Anthony Davis hits the big 2-1

On Monday, New Orleans Pelicans power forward Anthony Davis said it hadn’t hit him yet that he was about to turn 21.

That monumental birthday obviously pales in comparison to his accomplishments of the past two years. After leading Kentucky to the 2012 national championship as a freshman, he became the No. 1 pick in the NBA draft, won a gold medal with the USA Olympic basketball team, had a promising rookie year, then was selected to his first All-Star team this past February.

Davis’ birthday is Tuesday.

“I guess people say when you’re 21, you’re a grownup,” he said. “But I’ve been doing grownup things already. I’ve been earning a paycheck, I’m playing in a man’s league, paying bills, filing taxes — everything that people do when they’re grown.

“So I guess that’s why it’s not average for me like an average person who’s 21. I guess that’s why I don’t feel different. (But my twin sister, Antoinette) is pretty excited.”

There has been a lot different about Davis in his second year. He has blossomed into a budding star, taking leadership of the team with one of the best seasons in NBA history; he’s averaging 20.6 points, 10.2 rebounds and 2.91 blocks. He said on the first day of training camp that he would be more of a leader, and he has taken that task on for a team ravaged by injuries.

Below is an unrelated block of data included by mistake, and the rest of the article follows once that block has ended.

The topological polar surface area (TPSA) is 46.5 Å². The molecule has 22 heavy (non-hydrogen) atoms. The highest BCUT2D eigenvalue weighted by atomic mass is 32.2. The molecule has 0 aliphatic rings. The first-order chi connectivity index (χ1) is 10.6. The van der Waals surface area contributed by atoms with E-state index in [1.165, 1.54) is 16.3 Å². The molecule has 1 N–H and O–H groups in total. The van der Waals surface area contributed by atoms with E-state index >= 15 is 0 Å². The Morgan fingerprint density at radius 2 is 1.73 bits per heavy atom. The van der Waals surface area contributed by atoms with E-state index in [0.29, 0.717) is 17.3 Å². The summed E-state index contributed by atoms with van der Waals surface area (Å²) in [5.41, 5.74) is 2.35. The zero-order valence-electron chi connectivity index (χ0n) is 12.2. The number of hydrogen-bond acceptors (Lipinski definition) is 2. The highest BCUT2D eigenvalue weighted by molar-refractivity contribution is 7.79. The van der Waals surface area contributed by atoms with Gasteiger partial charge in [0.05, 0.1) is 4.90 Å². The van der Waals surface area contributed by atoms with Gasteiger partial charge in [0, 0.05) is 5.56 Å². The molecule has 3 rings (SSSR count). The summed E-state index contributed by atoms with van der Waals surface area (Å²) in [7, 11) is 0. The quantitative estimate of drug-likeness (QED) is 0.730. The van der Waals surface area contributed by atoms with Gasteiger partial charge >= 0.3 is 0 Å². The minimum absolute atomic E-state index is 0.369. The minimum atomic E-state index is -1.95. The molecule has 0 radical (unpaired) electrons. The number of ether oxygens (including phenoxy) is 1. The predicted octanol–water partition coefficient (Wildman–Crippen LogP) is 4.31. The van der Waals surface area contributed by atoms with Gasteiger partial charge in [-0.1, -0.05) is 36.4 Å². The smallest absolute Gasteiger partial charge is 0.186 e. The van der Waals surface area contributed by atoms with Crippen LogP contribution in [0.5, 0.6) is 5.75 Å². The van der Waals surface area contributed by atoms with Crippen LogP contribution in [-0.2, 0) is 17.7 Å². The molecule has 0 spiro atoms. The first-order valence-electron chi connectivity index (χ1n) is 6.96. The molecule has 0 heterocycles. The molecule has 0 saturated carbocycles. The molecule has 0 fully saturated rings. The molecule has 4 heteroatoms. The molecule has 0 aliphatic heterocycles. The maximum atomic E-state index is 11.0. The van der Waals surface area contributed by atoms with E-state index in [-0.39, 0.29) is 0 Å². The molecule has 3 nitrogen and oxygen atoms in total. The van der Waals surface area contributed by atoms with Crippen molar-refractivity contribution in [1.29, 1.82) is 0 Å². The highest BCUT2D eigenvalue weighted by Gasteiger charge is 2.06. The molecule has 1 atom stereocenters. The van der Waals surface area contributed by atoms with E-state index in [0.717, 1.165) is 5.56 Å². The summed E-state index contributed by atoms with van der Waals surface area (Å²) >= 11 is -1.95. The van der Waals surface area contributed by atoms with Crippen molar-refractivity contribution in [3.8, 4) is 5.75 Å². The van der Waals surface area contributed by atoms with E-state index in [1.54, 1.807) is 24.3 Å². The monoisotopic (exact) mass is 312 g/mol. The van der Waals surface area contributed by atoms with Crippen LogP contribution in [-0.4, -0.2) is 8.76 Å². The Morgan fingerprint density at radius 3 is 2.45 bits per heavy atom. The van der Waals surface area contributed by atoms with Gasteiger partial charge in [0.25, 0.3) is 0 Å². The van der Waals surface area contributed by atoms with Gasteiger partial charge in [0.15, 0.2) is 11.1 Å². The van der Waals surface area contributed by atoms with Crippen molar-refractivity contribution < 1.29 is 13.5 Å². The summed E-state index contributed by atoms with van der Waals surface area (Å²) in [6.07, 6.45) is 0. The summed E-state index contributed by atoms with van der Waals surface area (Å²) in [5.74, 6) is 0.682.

“Obviously he fell into that role because we had so many guys who were hurt,” said forward Ryan Anderson, one of three key players out injured. “But it’s given him the opportunity to explore that role, and he’s done it well, too. Hard to believe he’s only 21. He’s such a mature guy, not just mentally but physically.”

Rather than turning 21, Davis’ mind has been on the Pelicans (26-37) finishing the final stretch of this season strong.

Asked last week whether he wished he were 21, Davis said, “I wish we had some more wins.”

Monday night was to be spent with family, friends and teammates at a local restaurant but was intentionally tame for a 21st bash.

“We’re still in the season,” said Davis, adding he was glad his teammates were there because he considers them family, as much time as they spend together.

With that thought, Davis decided turning 21 was pretty cool after all. It means no more razzing from Anderson and the rest of the Pelicans, he said.

Teammates would invite Davis out then, feigning ignorance, say, “Oh, I forgot you’re only 20. Man, that’s crazy,” Davis said. “Now I can say, ‘No. I’m 21 now, man.’ ”

Davis said his most memorable birthday was his 18th.

“I can’t remember what I did, but that was a key one,” he said. “I was 18; I was halfway legal.”

There’s no doubt what his least favorite one was: That would be his 19th, when Kentucky lost to Vanderbilt on March 11, 2012.

“That was the SEC tournament championship,” he said. “We were here in New Orleans. I was pretty bummed out about that.”